If you're looking for a charming native groundcover then look no further than Chrysogonum virginianum. The common name Green and Gold is a nod to its fuzzy foliage and golden flower.
|The early bloom provides nectar for visiting bees and butterflies.
Like a few of my favorite wildflowers, this one was first spotted in my way back backyard many moons ago! It was growing in full sun (before the trees leafed out) where the soil is wet in the winters and dry in the summers. I knew immediately that it was something special with its fresh white flowers. It looked like a wild Allium, but the scent was not at all like an onion or garlic; it was sweet and worth crawling on my hands and knees to get a good sniff. Of course, I looked it up in my wildflower guide. Turns out this wild garlic looking plant is Nothoscordum bivalve a native member of the Amaryllidaceae (Amaryllis or Narcissus family). Once upon a time it was in the Lily family.
The word Nothoscordum is derived from the Greek word Nothos meaning “false” and Scordum, meaning garlic. Individual plants are about a foot high with a single smooth hollow stem/scape that emerges from an underground bulb. Each plant also has several long, grass-like leaves that emerge from the base of the plant. Mature clumps can reach up to 16" tall and spread to fill an 8" area. The scapes can reach up to 16" tall and are topped with an umbel of 4-8 small, upward-facing flowers in spring. The 0.5" wide flowers are made up of six white tepals with yellow tinged bases. MOBOT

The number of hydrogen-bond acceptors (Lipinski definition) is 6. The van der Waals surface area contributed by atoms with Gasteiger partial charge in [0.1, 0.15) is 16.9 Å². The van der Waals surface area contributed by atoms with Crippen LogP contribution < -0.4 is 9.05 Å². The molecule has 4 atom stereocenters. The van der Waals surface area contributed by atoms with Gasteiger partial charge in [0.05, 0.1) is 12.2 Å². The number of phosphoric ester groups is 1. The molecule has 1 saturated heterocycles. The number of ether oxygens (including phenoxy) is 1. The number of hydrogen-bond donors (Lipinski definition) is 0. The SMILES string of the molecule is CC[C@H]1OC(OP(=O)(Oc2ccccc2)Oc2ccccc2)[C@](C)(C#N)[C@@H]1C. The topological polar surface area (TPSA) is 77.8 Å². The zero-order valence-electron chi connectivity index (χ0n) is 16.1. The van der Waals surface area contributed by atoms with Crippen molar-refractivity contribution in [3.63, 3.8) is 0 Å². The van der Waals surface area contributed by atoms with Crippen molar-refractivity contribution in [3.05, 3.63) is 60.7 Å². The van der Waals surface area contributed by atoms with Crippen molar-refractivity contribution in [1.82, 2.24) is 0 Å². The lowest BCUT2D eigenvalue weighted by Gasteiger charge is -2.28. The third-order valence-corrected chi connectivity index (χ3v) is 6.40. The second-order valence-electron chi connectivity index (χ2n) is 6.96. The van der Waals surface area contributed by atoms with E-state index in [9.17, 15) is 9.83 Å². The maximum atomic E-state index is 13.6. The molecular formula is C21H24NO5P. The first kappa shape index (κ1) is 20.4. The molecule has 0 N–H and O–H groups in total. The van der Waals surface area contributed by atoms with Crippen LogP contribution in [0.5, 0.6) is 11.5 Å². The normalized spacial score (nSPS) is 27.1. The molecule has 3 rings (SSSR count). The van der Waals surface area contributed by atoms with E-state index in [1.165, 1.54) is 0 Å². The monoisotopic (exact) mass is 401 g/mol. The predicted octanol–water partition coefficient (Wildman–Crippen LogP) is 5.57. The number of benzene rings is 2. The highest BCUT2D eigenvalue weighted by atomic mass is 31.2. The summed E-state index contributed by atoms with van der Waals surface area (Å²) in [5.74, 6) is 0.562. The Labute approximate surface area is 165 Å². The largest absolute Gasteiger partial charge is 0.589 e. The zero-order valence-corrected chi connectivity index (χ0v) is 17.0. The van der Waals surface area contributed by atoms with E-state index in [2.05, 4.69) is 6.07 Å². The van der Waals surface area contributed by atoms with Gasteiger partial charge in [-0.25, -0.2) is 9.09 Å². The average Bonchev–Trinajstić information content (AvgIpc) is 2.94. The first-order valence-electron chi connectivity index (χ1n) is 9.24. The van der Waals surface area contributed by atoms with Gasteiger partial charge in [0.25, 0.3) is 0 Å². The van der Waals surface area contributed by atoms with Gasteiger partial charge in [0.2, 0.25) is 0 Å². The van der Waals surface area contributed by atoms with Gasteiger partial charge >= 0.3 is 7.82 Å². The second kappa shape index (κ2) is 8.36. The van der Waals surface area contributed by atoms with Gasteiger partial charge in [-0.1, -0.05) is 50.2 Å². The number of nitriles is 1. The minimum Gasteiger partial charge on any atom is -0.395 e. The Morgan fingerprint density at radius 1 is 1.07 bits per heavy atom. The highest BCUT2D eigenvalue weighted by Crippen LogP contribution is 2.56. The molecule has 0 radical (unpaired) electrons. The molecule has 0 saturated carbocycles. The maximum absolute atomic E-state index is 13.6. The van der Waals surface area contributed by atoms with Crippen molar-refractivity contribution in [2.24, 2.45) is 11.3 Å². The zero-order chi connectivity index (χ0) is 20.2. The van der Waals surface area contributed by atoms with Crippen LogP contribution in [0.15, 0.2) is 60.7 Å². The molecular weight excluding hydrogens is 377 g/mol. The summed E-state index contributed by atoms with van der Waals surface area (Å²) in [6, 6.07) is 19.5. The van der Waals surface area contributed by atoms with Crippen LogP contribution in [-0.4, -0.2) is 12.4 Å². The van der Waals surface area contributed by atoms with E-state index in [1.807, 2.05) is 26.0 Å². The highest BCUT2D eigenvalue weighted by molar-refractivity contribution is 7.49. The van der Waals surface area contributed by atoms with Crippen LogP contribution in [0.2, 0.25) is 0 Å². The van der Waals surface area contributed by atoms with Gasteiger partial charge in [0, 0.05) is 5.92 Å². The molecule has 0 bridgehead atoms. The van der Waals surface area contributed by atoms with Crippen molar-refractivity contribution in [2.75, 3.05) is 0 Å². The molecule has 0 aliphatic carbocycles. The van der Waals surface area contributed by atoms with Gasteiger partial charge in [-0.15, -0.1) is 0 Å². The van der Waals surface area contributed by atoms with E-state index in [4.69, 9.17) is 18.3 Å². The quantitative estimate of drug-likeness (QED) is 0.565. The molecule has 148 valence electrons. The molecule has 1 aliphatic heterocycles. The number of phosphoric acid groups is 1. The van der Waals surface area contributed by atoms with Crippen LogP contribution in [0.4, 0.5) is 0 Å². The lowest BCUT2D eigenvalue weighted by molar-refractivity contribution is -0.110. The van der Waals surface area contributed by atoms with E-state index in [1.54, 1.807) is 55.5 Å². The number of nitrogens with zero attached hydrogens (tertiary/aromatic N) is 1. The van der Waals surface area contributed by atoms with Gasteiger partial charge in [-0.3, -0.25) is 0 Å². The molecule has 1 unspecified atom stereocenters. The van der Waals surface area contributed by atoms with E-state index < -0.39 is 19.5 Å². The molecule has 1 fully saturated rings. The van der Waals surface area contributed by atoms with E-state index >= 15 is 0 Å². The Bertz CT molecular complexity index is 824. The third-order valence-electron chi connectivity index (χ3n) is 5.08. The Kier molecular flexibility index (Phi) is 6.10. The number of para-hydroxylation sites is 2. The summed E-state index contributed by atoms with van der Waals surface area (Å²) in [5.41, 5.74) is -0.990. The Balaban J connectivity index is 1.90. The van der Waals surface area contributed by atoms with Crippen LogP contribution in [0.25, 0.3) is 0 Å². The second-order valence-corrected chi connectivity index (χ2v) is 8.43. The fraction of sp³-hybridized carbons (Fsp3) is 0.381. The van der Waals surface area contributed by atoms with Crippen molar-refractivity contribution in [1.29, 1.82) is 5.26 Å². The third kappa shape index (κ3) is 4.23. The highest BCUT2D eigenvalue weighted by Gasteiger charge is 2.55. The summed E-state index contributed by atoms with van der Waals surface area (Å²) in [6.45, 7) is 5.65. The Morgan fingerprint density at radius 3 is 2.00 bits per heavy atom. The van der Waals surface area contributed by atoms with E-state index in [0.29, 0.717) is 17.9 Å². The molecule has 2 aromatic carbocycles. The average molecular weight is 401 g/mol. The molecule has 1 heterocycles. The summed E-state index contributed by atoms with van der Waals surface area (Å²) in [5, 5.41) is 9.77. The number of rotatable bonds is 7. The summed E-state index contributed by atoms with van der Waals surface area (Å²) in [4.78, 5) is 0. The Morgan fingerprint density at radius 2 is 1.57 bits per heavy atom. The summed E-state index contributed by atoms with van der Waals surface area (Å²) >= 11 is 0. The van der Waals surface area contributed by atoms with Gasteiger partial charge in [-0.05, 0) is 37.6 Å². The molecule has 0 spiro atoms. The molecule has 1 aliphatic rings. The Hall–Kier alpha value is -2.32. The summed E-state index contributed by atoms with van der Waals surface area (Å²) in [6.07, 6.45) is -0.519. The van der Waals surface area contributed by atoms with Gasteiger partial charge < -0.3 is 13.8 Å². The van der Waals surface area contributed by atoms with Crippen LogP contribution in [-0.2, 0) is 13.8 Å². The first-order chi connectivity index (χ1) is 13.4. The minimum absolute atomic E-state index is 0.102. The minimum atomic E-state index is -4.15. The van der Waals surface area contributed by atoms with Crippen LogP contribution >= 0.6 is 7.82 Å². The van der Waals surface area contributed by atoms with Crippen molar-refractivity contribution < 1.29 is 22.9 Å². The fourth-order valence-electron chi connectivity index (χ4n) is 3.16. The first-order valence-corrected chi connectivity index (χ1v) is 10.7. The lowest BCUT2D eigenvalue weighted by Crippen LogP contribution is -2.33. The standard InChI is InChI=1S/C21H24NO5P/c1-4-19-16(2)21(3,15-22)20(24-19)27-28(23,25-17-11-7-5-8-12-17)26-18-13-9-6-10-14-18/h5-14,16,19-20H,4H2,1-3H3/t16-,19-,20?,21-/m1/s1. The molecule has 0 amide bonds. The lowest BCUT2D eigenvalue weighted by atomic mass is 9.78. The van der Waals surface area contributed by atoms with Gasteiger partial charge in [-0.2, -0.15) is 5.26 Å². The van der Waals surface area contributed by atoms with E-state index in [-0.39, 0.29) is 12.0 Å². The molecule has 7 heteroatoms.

I purchased bare rooted False Indigo on a whim last fall. I bought three because three is the number that is stuck in my head when buying plants! I had no idea where in the garden I would plant them, so I soaked the roots and planted them in quart sized containers and let them over winter.
I completely forgot them until the classic pinnately
compounded leaflets that screamed "I am a member of the Pea family"
emerged. Then I began imagining all the different fab Fabaceaes I might be growing.
It wasn't too long after the plants had fully leafed out before the
narrow racemes developed. A few weeks later the blooms began opening
from the bottom up (acropetal development). I knew by then that it was Amorpha fruticosa and I was thrilled.
I appreciate all the pollinators at Clay and Limestone, but, my favorite has always been Bumbles.
We moved into this house in early fall 3 dozen years ago. The yard was a mess and there were no real garden beds, but the Summer Phlox and blue wood aster were still blooming. I was captivated by the Bumbles who were actively working the flowers as much as I was by the flowers. Those bumbles stole my heart. Over the years I noticed how hard they worked in the garden. They were the first pollinators up and about each morning and the last to leave each night. I found them sleeping on flowers on cool mornings and watched them nectaring and gathering pollen on the last of the latest blooming ex-asters in November. They were a joy to watch and I wanted to learn all about them. (from earlier post)